Jaipur : If you are careless towards wearing masks and keeping social distance, this can force you to follow Covid-19 protocol. After two months, Covid-19 care centres, including private and government units, have started getting patients with severe complications. Things like bilateral pneumonia are again been reported at hospitals like Rajasthan University of Health Sciences (RUHS) and hospitals in Jaipur and other parts of the state.
TOI on Friday spoke to various doctors of government and private hospitals to know if they are again back to administering things like Remdesivir injection, oxygen therapy while treating patients with severe complications.
In past one week, RUHS and some of the private hospitals have also reported Covid-19 deaths which is an alarming sign for everyone.
“During January this year, we had a sigh of relief as patients with severe symptoms and complications were almost negligible. It continued till three weeks of February. However, from the third week of February, we have started witnessing patients with trouble in breathing, brain fog, gastro issues and elevated HRCT score. So, things are getting bad again. So, we have to be careful,” said doctor Ajeet Singh, superintendent of RUHS. He added that patients with bilateral pneumonia and other complications are again seen. “We are seeing patients who are admitting to the hospital with trouble in breathing and high fever. Again we have witnessed our ICUs getting occupied. This is of course result of carelessness which was seen during marriage season and also while people are going to the public places and markets,” said a senior doctor at the ICU of Covid dedicated ward of a private hospital in the city. Doctors added that patients requiring Remdesivir and other injections like Dexona are back while many patients are coming up with severe fever.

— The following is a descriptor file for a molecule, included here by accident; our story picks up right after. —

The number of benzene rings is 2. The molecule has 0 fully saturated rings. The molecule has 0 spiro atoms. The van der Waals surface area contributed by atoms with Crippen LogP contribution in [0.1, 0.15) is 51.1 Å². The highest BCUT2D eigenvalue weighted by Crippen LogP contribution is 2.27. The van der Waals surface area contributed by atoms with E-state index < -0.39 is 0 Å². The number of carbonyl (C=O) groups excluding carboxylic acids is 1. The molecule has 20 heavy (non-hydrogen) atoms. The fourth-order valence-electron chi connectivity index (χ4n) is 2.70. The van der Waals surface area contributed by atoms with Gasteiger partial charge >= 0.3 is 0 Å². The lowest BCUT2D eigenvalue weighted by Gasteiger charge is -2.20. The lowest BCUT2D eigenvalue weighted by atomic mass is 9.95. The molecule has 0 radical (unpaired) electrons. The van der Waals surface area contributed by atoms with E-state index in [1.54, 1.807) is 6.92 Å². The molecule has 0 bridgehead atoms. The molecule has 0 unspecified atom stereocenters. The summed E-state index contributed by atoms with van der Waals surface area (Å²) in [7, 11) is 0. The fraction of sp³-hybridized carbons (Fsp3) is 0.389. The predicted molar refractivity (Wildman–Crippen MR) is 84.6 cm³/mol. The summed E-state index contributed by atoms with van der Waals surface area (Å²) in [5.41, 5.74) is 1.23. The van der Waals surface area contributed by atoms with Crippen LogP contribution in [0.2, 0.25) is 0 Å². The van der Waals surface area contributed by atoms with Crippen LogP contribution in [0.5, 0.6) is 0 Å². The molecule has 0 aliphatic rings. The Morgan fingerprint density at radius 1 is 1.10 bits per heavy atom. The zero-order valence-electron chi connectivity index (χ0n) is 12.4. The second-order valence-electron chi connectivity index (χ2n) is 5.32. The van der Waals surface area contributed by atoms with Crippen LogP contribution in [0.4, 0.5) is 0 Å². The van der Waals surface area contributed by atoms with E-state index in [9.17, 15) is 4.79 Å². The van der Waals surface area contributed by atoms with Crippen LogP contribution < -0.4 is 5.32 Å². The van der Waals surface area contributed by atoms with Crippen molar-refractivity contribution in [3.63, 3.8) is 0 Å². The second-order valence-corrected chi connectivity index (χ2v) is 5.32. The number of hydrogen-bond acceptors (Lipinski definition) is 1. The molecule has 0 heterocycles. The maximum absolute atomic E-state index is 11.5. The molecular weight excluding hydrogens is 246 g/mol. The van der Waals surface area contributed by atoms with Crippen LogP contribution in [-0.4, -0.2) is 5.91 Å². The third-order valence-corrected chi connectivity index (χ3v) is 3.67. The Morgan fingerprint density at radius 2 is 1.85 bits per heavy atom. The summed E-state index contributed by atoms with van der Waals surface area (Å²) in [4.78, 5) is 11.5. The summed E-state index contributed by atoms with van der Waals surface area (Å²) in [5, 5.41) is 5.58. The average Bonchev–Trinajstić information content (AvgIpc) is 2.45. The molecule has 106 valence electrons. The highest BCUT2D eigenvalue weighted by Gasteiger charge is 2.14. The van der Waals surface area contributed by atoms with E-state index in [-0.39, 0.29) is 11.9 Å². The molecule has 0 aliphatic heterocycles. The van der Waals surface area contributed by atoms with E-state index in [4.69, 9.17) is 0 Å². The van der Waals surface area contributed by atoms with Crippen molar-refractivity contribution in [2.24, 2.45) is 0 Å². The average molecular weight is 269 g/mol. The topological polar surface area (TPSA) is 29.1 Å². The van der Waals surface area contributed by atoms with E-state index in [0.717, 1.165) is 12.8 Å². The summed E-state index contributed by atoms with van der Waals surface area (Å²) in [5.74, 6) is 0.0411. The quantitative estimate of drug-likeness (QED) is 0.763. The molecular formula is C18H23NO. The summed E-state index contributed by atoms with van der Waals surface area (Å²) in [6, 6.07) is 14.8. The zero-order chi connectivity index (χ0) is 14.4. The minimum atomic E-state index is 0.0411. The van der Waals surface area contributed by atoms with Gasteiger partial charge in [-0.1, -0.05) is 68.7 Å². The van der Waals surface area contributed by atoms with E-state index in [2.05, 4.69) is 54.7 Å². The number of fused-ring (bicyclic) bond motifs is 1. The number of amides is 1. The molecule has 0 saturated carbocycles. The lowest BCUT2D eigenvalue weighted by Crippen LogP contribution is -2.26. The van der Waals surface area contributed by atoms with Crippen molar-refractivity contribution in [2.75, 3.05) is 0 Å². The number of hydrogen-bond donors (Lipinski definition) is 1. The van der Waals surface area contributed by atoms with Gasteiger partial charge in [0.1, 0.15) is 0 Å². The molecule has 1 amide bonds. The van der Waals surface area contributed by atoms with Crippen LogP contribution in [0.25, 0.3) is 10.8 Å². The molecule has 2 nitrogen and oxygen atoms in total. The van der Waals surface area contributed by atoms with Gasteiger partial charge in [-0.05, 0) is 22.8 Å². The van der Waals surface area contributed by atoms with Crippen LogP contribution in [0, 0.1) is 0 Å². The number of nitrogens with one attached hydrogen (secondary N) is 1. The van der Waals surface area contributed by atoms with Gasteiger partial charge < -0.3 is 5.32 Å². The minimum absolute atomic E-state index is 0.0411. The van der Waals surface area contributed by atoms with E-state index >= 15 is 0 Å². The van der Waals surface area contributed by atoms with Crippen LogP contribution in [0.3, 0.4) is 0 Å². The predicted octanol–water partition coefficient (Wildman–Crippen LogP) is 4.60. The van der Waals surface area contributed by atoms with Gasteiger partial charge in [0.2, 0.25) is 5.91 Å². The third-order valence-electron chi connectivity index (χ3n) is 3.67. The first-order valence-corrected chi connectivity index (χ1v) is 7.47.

“As there has been increase in number of cases, we have also witnessed patients with various issues related to lungs. Our team of doctors and nurses is keeping an eye on the developments and we are prepared to tackle any further contingency,” said a doctor at RUHS.